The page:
Helen Wright - Elon University
I told the lady working at the stand that they had the best empanadas that I had tried since my arrival to Argentina and she was very flattered and talked to me for a minute about where I was from and what I was doing in Argentina and overall it was a wonderful experience. The market had a lot of things that you don’t see usually in Buenos Aires and again it was great to put a distance between yourself and the big city. Mataderos is an amazing place and I’ll definitely be boarding the 55 again soon to return.
Aaron Kondrasuk - University of Wisconsin-Madison
The Mataderos festival was one of the most interesting things I have done in Argentina thus far. I felt like I was a world away from Palermo, where I live, yet I only had to travel 45 minutes from my house on bus to arrive at what seemed like a festival from a rural province of the country. What I found especially interesting was the crafts at this fair. I have been to many different fairs in Buenos Aires – in San Telmo and Plaza Serrano – and these fairs have many of the same things. I began to think all the fairs had the exact same products. This was far from what I was presented with at Mataderos.
Liam Miller - Villanova University
This feria is different because there is all kinds of music and dancing, attributed to the "gaucho" lifestyle which has a rich history in Argentina. A "gaucho" is somewhat similar to a cowboy, yet distinct. There were many people dancing along to the music, waving what appeared to be ribbons or handkerchiefs above their heads while dancing, similar to how the gauchos would dance with their wives in the past. Clearly Buenos Aires is known for the Tango, but here was something completely different. What really interested me about this was how both the man and woman were dancing with kids that appeared to be no older than 12, kids that had learned the dance. To me, this shows how the gaucho culture and history has passed down through the ages, it symbolizes the teaching of tradition and history to kids, passing down the torch so to speak. This was fascinating to me, because it showed me how they want this culture to survive and what it means to them, all in a simple dance. Just one of the few things I've learn to love about this city.
This month, we had the honor of hosting Miguel Cantilo, a veritable Argentine rock legend, in the FLACSO auditorium for an interview and chat. In addition to talking about his life, inspiration, and music answering each and every one of of our questions he performed two of his classic songs, "¿Dónde va la gente cuando llueve?", and "Adonde quiera que voy". Although extremely famous, he was amicable and approachable, and his passion for his music was as clear in his spoken voice as it was in his singing voice. It was a truly wonderful opportunity.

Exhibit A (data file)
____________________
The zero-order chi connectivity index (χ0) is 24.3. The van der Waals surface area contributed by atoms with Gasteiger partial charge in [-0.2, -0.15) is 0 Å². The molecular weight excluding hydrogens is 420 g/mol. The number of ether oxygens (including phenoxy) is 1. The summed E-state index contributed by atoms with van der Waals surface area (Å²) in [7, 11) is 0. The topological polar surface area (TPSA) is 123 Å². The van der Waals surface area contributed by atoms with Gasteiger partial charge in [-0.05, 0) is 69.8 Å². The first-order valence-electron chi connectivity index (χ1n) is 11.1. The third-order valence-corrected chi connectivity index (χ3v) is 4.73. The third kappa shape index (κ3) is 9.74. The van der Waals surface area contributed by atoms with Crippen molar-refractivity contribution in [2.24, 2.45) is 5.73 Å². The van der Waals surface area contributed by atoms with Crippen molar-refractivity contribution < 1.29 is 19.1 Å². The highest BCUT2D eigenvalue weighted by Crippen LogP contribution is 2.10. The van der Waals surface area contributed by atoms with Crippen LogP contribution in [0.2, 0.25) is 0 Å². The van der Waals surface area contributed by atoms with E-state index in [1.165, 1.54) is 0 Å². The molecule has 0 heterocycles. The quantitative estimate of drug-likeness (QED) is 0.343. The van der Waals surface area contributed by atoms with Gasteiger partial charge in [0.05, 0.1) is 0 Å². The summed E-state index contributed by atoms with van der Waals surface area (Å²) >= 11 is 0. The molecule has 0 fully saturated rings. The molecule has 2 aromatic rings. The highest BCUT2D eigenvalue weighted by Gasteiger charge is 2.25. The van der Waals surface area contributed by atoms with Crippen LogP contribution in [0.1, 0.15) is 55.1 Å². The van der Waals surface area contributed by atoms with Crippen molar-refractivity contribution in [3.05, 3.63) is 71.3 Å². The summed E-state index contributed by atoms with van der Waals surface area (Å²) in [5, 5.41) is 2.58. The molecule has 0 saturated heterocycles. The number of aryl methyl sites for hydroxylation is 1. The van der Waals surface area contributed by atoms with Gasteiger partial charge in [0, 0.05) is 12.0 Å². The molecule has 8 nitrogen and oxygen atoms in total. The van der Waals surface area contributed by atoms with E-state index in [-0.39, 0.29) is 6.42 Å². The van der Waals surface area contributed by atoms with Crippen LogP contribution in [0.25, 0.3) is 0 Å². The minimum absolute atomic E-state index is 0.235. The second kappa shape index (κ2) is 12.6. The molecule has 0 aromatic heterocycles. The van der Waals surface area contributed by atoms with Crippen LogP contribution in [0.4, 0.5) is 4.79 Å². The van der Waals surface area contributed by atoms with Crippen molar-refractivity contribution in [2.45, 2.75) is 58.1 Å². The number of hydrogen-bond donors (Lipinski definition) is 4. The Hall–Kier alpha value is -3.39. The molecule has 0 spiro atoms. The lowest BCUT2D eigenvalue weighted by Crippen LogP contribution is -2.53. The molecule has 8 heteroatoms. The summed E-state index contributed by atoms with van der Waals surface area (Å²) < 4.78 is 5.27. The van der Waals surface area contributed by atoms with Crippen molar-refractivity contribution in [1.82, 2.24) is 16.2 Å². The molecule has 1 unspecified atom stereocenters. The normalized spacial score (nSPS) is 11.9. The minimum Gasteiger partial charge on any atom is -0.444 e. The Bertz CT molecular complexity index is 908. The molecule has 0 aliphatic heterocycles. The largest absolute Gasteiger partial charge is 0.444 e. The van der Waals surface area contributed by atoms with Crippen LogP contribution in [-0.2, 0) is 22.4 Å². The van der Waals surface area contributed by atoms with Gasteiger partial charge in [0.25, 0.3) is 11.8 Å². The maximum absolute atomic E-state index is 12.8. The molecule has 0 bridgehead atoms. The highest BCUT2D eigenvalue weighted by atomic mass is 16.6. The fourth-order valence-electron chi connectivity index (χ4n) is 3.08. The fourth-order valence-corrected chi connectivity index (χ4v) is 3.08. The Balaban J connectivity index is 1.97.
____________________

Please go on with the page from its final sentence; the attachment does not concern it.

During the night of the 22nd of November we celebrated the traditional Thanksgiving dinner with the students, their host families and the resident staff. In accordance to the spirit of this celebration, we invited all of them to share a potluck dinner, whose objective was to bring for dinner a “special” dish for the event. Therefore, traditional American meals and preparations merged in the main table with the typical Argentine cuisine, as a result of the genuine exchange experience of cooking together. Additionally, we provided what is considered the guest of honor in this American tradition -the roasted turkey!- along with delicious desserts for the end of the night.
This was the first time the study center offered this kind of dinner for the students, and we could say it was an outstanding experience. Even though some students were not be able to attend (due to holyday trips or because they just decided to share a more intimate celebration with their families and friends), some others invited their American family (who were visiting them for the occasion). Thus, everybody who was part of the festivity had the opportunity not only to share amazing dishes from two different countries, but also to depart and exchange in a relaxed environment. Moreover, this group dinner allowed all of us to learn about the different customs around the celebration, and how every family enjoys being part of this.
Finally, we want to share with you some snapshots of this fantastic night. We hope you’ll enjoy them!